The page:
My father, like most men of the 1970s and 1980s, had his bar. Ducky’s Tavern was a neighborhood dive – the faded t-shirt in my closet says “Ducky’s Tavern. Where the elite meet” – but it was his dive. Actually, it was our dive because from as early as I can remember, I spent my Saturdays at Ducky’s with him. I used to sit on the bar and drink orange soda and keep score updates for football games on the chalkboard.
It was the bar where I held the pinball and shuffle bowling records for years. Ducky’s was where I learned invaluable life skills. At about age six, I learned how to play five-card draw and bet the line in football. A year or so later, I learned how pour a proper draft beer.
Ducky’s was a blue collar bar with blue collar beers on tap. Men with calloused hands that worked shifts at the nearby chemical processing plant spent their Fridays, Saturdays, and Sundays there. Those calloused hands scratched my scalp as they rubbed my head, either as a sign of affection or for good luck after placing a bet with one of the village bookies haunting the bar. They gripped short pilsner glasses of Pabst Blue Ribbon and Schaefer or rocks glasses of Jack Daniels and Cutty Sark, looking to escape their world for however long that day’s visit would last.
The dark brown hue catches the light nicely, refracting a garnet red through its mostly transparent body.”
Those blue collar beers are still out there, but they usually get lumped in with the pile of macrobrews like Budweiser or Miller Lite. Legacy names like Schlitz, Old Style, Stroh’s, Schaefer, Natty Boh and Rainier (among others) are all owned by Pabst Brewing Company (Blind taste a PBR and a Schlitz and see if you can find the difference). The rest, like Yuengling and Gambrinus’ Shiner beers, fall into the Brewers Association craft definition.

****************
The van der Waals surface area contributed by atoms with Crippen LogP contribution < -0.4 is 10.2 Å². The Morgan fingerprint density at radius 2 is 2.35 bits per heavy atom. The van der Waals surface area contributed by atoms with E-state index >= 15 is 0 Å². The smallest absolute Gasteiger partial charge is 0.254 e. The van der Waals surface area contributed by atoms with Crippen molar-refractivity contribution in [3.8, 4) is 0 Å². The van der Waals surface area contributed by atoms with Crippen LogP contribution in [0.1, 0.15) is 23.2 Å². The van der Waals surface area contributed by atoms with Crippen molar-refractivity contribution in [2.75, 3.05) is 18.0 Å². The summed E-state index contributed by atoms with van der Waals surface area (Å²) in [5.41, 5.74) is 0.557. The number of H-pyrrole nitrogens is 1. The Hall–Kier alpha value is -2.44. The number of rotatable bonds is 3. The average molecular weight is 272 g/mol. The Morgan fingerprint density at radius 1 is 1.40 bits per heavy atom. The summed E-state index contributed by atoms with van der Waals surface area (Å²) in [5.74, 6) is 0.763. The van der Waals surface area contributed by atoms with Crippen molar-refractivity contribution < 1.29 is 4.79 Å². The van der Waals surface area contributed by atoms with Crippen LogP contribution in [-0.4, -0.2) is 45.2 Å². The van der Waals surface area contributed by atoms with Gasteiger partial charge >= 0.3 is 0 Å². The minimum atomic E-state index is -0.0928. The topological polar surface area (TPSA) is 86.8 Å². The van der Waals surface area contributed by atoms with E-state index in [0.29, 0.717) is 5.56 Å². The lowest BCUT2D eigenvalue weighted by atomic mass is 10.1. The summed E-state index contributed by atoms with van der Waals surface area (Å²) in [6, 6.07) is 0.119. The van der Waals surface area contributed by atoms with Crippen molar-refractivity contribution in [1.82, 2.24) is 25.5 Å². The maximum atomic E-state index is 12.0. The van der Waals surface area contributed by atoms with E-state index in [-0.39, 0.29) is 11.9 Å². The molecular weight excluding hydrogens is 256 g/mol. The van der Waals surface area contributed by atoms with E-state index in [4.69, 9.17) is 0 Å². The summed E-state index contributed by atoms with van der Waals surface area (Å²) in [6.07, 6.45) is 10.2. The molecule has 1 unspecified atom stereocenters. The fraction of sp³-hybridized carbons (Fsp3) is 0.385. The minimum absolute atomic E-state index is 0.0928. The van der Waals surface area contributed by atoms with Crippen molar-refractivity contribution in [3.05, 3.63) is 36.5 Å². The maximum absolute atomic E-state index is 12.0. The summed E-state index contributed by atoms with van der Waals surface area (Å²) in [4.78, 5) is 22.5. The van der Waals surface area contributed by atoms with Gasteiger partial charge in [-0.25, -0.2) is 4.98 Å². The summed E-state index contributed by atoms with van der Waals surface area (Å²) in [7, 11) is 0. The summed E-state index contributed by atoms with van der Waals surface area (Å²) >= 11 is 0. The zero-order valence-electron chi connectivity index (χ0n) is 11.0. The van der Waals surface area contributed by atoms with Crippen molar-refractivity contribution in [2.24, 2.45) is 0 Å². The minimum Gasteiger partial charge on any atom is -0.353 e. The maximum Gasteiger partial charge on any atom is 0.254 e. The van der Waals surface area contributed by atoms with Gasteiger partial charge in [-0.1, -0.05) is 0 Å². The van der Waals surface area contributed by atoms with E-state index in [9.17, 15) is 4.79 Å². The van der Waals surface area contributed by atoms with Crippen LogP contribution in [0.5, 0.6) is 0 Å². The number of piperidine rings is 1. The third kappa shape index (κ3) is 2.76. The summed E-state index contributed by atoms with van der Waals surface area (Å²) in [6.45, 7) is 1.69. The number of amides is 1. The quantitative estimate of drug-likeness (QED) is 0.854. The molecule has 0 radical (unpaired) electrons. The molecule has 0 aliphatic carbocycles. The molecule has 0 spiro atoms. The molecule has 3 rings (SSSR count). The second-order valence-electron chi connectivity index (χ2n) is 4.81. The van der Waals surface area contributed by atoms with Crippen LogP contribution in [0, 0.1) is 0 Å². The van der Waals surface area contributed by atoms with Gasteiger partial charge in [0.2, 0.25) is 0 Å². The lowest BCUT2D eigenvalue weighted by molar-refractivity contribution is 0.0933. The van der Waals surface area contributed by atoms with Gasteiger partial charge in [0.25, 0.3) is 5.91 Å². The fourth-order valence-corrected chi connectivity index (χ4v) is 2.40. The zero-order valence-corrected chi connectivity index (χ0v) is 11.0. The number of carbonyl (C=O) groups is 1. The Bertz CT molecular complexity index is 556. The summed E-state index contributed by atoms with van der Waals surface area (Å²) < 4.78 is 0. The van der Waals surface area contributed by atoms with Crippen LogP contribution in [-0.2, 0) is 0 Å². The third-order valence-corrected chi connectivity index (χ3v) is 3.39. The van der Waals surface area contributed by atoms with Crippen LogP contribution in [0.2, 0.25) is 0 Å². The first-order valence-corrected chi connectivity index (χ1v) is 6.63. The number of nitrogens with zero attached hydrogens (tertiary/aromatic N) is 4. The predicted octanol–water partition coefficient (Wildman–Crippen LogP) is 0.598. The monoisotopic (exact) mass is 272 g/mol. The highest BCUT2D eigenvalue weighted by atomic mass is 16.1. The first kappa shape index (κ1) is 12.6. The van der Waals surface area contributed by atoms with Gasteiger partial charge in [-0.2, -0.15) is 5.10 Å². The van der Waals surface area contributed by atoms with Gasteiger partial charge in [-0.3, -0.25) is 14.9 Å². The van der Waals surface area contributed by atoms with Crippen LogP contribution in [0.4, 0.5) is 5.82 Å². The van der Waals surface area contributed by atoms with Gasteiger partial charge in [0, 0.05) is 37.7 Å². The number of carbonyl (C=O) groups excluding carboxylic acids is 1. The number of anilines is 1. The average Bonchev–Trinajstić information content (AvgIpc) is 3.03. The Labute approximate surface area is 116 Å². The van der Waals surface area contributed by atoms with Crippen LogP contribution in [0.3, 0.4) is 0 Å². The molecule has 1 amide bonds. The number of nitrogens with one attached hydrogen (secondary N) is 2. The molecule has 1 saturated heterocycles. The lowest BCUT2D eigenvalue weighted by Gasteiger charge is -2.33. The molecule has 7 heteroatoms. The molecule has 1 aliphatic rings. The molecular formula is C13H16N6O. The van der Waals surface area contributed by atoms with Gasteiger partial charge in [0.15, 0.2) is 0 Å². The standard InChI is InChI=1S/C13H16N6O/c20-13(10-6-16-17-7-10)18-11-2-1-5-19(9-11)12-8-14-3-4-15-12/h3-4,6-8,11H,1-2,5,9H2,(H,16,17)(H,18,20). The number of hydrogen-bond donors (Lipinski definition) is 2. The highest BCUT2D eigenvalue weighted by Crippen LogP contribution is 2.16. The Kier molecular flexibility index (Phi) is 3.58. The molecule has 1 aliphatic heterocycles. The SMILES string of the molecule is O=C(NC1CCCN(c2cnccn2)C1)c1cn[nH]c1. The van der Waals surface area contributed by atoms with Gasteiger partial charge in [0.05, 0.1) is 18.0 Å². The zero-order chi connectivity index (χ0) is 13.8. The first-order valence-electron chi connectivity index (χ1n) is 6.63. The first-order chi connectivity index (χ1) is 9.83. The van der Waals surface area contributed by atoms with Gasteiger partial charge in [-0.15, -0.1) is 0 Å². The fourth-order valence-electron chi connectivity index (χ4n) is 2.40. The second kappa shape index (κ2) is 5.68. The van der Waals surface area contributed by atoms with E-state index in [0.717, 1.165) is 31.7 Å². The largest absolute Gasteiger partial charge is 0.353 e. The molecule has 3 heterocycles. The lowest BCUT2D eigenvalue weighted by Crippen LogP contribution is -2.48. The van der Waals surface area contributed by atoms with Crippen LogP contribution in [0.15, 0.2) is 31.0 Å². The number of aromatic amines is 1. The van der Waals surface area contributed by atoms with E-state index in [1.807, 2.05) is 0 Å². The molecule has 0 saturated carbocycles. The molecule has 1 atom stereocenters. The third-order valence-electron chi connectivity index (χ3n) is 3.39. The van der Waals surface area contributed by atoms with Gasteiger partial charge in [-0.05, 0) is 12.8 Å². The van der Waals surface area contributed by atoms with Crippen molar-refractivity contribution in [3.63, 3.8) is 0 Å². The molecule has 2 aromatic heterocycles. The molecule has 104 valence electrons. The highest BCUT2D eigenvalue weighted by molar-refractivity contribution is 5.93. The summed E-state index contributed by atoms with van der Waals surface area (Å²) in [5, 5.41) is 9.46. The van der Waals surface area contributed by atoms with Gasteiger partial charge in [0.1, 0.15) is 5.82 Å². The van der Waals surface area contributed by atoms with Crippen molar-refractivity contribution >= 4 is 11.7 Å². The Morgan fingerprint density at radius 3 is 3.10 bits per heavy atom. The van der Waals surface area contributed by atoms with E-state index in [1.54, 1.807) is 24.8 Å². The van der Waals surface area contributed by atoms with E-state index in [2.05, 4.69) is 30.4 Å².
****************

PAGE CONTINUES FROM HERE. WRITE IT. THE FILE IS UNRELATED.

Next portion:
The Spoetzl Brewery opened in 1909 to serve German and Czech immigrants settled around Shiner, Texas, a railroad boomtown once dependent on ranching and manufacturing. Unable to find the German lagers available widely in their respective homelands, the townfolk opened their own brewery and Kosmos Spoetzl took charge (he had been trained as a brewer in Germany prior to emigrating).
Shiner beers were exclusive to Texas for much of the 20th century, only expanding beyond a 100-mile radius of the plant in the 1960s. Ownership changed hands a number of time before the San Antonio-based Gambrinus Company acquired it and embarked on a national distribution program (you can find it in 43 states and the District of Columbia).
Spoetzl leads with its Shiner Bock, which comprises more than 70% of its annual output. The bright maize-gold label accented by German blackletter is the unmistakable calling card of this beer, while a ram’s head adorns its tap handle.
It does not take a hard pour to produce a head with this beer, but the foamy top will not hang out long. The dark brown hue catches the light nicely, refracting a garnet red through its mostly transparent body. It’s a fairly still beer, no bubble stream and foam dissipates into the beer with little lacing left behind. The aroma is light and bready with hints of sweetness, and the flavor follows the nose here pretty well. A slight bit of hop bitterness kicks things off, but quickly gives way to the sweet, bready malts that dominate.
Shiner appeals to me because it’s extremely easy-drinking and, at 4.4% alcohol by volume, highly sessionable. It’s not as crisp as Founders’ All Day IPA or Stone’s Go To IPA, session beer gold standards, but it’s just as easy to plow through five or six of these without much effort.
The other reason I like Shiner Bock is its versatility in the kitchen. It’s one of my favorite cooking beers because it is sturdy enough to not fall apart in a braise or frying pan and, once the alcohol cooks off, it imparts a full, rich malt sweetness. In a marinade, the Bock penetrates meats with a pleasant but not overpowering beer flavor, and pairs nicely with aromatics that might be used in the blend.
It’s certainly not the best beer you can buy, nor is it the best bock on the market. Instead, celebrate Shiner Bock for its contribution to the proud legacy of the American blue collar beer and the men who created and drank them.